Kaplan, Louis Argonne National Laboratory, Argonne, Illinois.
Last reviewed:July 2018
Show previous versions
- Principal compounds
- Related Primary Literature
- Additional Reading
A chemical element, H, atomic number 1, atomic weight 1.008. Hydrogen is the first chemical element in the periodic table. Under ordinary conditions it is a colorless, odorless, tasteless gas composed of diatomic molecules, H2. The hydrogen atom, symbol H, consists of a nucleus of unit positive charge and a single electron. It has atomic number 1 and an atomic weight of 1.008. The element is a major constituent of water and all organic matter, and is widely distributed not only on the Earth but throughout the universe. There are three isotopes of hydrogen: protium, mass 1, makes up 99.98% of the natural element; deuterium, mass 2, makes up about 0.02%; and tritium, mass 3, occurs in extremely small amounts in nature but may be produced artificially by various nuclear reactions. See also: Deuterium; Isotope; Periodic table; Tritium; Universe
The content above is only an excerpt.
for your institution. Subscribe
To learn more about subscribing to AccessScience, or to request a no-risk trial of this award-winning scientific reference for your institution, fill in your information and a member of our Sales Team will contact you as soon as possible.
to your librarian. Recommend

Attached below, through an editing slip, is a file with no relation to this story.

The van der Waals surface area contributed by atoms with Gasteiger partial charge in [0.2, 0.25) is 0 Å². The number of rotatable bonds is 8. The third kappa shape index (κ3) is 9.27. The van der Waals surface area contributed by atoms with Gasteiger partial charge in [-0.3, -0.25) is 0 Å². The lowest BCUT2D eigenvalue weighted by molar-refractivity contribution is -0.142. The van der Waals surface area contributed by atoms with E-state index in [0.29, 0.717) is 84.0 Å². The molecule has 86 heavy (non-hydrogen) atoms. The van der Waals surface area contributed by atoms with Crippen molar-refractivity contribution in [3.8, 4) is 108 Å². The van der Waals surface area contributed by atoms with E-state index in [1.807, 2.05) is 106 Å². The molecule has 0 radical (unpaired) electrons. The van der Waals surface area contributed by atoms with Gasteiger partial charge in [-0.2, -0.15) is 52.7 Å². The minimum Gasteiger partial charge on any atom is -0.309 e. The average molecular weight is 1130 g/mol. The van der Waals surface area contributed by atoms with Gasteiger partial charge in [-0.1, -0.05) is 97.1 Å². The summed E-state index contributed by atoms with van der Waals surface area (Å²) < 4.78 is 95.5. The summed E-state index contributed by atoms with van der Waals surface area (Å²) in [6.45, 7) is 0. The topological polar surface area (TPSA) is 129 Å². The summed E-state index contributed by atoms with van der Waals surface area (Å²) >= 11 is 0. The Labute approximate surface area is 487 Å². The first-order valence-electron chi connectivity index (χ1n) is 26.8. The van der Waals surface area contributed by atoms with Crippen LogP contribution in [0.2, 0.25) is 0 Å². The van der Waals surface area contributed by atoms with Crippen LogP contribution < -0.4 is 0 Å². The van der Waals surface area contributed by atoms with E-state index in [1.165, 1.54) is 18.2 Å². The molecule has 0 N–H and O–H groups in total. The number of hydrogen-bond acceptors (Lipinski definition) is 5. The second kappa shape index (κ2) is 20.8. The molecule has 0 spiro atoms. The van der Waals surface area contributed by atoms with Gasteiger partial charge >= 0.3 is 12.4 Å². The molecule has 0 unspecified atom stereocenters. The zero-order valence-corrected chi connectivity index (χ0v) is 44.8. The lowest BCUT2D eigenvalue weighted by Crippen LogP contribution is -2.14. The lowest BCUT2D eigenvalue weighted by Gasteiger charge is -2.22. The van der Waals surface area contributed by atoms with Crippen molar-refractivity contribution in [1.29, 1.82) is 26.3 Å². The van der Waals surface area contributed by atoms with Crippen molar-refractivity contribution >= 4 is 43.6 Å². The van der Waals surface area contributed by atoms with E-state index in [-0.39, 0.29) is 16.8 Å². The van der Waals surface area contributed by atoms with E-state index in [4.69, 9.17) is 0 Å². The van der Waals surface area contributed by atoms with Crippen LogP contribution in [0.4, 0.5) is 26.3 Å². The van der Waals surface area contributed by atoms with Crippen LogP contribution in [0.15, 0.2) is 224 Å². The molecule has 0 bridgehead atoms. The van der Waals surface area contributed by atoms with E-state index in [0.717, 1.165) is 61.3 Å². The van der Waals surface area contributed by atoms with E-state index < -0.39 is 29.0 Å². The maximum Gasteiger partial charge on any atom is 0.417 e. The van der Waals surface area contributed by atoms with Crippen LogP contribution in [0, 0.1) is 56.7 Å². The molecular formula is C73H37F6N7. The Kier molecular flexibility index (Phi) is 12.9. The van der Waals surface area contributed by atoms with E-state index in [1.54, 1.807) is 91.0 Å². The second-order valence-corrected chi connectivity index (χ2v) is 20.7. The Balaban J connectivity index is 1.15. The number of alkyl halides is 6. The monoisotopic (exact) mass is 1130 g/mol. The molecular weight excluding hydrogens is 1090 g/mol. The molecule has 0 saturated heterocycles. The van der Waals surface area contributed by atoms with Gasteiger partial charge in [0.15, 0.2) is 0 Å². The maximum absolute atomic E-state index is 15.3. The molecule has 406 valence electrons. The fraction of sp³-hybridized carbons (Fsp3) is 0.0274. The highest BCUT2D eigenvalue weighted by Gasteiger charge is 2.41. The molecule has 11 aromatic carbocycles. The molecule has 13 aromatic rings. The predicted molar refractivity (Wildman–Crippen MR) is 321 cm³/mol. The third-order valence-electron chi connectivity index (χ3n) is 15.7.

Let your librarian know about the award-winning gateway to the most trustworthy and accurate scientific information.
AccessScience provides the most accurate and trustworthy scientific information available.
Recognized as an award-winning gateway to scientific knowledge, AccessScience is an amazing online resource that contains high-quality reference material written specifically for students. Contributors include more than 10,000 highly qualified scientists and 46 Nobel Prize winners.
MORE THAN 8700 articles covering all major scientific disciplines and encompassing the McGraw-Hill Encyclopedia of Science & Technology and McGraw-Hill Yearbook of Science & Technology
115,000-PLUS definitions from the McGraw-Hill Dictionary of Scientific and Technical Terms
3000 biographies of notable scientific figures
MORE THAN 19,000 downloadable images and animations illustrating key topics
ENGAGING VIDEOS highlighting the life and work of award-winning scientists
SUGGESTIONS FOR FURTHER STUDY and additional readings to guide students to deeper understanding and research
LINKS TO CITABLE LITERATURE help students expand their knowledge using primary sources of information